George Mason University professor Daniel Klein and Zogby Researcher Zeljka Buturovic polled 4,835 adults on basic economic knowledge. The correlation between political ideology and whether the questions were answered correctly was pretty striking:
The other questions were:
1) Mandatory licensing of professional services increases the prices of those services (unenlightened answer: disagree).
2) Overall, the standard of living is higher today than it was 30 years ago (unenlightened answer: disagree).
3) Rent control leads to housing shortages (unenlightened answer: disagree).
4) A company with the largest market share is a monopoly (unenlightened answer: agree).
5) Third World workers working for American companies overseas are being exploited (unenlightened answer: agree).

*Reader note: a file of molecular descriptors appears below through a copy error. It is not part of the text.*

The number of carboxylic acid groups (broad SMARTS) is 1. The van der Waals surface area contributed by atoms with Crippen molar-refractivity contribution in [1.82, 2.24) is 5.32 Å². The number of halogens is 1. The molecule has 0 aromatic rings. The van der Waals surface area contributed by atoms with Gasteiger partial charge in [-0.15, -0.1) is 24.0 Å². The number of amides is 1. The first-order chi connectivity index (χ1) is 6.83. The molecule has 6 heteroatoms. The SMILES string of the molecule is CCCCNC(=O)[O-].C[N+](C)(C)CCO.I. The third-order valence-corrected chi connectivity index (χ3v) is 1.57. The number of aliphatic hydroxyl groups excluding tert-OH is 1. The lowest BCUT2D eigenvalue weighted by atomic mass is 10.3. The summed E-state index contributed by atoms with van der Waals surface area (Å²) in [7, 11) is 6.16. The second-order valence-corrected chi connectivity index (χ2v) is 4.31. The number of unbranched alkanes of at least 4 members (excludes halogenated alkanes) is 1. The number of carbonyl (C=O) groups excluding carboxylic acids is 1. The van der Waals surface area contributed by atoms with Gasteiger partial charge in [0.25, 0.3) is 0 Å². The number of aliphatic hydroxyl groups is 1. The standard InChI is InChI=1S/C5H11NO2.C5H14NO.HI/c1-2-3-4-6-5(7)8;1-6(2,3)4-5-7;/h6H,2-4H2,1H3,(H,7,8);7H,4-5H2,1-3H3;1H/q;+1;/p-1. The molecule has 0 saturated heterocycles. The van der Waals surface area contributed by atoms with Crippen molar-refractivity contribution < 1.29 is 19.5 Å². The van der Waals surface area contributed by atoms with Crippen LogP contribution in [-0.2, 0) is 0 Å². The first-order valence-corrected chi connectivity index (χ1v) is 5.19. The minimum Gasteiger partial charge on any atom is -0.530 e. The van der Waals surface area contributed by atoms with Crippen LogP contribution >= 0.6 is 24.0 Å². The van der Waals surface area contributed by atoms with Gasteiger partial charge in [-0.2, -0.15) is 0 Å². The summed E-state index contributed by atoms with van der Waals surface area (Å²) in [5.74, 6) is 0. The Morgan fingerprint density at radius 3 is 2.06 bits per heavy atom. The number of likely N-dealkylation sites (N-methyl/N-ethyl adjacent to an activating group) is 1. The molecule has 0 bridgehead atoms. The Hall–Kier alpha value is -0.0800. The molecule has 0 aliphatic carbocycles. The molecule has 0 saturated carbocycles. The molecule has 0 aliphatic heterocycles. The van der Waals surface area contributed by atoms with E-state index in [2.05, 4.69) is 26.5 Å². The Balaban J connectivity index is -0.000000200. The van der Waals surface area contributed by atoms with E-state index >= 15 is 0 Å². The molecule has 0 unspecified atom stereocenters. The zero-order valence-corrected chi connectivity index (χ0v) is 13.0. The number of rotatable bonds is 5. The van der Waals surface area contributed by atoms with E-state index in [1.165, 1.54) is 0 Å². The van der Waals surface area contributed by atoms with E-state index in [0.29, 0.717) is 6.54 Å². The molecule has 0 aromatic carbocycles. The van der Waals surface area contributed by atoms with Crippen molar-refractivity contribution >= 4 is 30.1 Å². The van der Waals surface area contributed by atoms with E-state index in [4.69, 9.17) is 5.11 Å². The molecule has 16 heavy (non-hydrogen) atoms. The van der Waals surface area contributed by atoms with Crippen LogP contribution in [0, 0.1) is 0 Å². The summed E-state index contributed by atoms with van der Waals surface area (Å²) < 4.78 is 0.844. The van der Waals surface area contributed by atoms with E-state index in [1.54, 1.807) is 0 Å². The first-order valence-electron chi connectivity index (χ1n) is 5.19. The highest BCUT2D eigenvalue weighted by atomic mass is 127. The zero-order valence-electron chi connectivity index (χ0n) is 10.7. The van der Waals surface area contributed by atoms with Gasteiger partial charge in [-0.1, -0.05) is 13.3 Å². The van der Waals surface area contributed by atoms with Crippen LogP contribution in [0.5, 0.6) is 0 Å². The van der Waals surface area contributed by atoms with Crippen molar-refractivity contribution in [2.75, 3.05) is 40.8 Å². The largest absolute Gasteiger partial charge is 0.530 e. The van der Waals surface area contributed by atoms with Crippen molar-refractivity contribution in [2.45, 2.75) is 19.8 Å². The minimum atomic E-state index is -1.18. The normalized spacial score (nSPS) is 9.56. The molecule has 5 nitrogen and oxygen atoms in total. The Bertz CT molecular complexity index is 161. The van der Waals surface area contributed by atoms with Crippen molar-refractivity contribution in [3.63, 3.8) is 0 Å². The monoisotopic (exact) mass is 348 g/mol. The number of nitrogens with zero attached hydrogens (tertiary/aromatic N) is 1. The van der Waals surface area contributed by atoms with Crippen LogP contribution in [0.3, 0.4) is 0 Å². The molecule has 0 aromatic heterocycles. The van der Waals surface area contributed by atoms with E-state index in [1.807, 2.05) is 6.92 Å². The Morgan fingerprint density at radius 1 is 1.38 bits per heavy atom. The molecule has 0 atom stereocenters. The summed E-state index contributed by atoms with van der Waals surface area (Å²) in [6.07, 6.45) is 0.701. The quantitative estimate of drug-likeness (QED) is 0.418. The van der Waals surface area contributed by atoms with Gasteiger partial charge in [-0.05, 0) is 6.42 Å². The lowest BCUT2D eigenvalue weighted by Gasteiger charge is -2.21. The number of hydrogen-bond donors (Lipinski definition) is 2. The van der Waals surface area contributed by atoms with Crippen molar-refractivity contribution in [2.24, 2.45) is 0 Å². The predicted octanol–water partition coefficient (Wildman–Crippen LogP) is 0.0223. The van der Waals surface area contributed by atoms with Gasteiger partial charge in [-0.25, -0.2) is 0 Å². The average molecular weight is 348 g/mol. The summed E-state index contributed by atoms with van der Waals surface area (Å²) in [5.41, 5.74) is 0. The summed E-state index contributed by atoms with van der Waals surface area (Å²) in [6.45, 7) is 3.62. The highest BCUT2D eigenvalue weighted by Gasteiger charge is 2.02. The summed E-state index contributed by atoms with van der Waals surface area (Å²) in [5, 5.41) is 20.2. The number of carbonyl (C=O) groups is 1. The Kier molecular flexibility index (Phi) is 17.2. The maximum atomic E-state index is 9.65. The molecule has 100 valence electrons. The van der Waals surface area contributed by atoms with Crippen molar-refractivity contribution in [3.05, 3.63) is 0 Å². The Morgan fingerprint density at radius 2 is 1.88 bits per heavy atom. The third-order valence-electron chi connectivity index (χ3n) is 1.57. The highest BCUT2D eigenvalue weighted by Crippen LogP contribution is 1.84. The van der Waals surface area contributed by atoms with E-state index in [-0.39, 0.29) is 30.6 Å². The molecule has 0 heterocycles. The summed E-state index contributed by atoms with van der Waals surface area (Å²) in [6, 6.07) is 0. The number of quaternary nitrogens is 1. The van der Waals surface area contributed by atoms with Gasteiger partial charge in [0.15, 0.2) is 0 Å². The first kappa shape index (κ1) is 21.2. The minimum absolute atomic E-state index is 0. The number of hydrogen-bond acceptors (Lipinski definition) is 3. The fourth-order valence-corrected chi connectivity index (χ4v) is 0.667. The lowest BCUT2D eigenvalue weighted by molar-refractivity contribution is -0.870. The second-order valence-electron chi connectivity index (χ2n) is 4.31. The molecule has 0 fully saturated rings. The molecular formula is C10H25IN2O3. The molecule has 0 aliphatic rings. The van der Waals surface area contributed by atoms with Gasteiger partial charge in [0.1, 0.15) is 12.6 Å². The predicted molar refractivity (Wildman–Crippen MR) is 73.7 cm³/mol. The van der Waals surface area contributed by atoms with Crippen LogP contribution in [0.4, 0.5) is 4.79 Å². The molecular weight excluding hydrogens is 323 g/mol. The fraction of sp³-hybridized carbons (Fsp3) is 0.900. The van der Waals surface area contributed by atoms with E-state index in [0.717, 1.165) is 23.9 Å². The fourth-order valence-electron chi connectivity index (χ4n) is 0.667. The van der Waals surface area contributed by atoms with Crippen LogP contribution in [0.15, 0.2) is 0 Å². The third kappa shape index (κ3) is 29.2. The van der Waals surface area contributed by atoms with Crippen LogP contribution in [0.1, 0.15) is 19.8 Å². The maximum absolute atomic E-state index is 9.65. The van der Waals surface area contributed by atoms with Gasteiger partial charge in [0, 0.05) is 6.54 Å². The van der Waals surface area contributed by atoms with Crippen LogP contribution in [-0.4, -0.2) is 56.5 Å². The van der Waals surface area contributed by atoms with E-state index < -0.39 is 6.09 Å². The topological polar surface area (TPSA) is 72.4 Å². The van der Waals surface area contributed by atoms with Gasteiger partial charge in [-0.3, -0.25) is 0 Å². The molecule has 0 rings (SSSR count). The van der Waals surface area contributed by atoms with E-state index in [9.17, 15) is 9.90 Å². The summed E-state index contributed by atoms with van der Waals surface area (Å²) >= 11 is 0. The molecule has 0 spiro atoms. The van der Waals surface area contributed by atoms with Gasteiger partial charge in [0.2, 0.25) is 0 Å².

6) Free trade leads to unemployment (unenlightened answer: agree).
7) Minimum wage laws raise unemployment (unenlightened answer: disagree).
[Note: The eighth question was “Restrictions on housing development make housing less affordable.” (unenlightened answer: disagree)]
How did the six ideological groups do overall? Here they are, best to worst, with an average number of incorrect responses from 0 to 8: Very conservative, 1.30; Libertarian, 1.38; Conservative, 1.67; Moderate, 3.67; Liberal, 4.69; Progressive/very liberal, 5.26.
Americans in the first three categories do reasonably well. But the left has trouble squaring economic thinking with their political psychology, morals and aesthetics.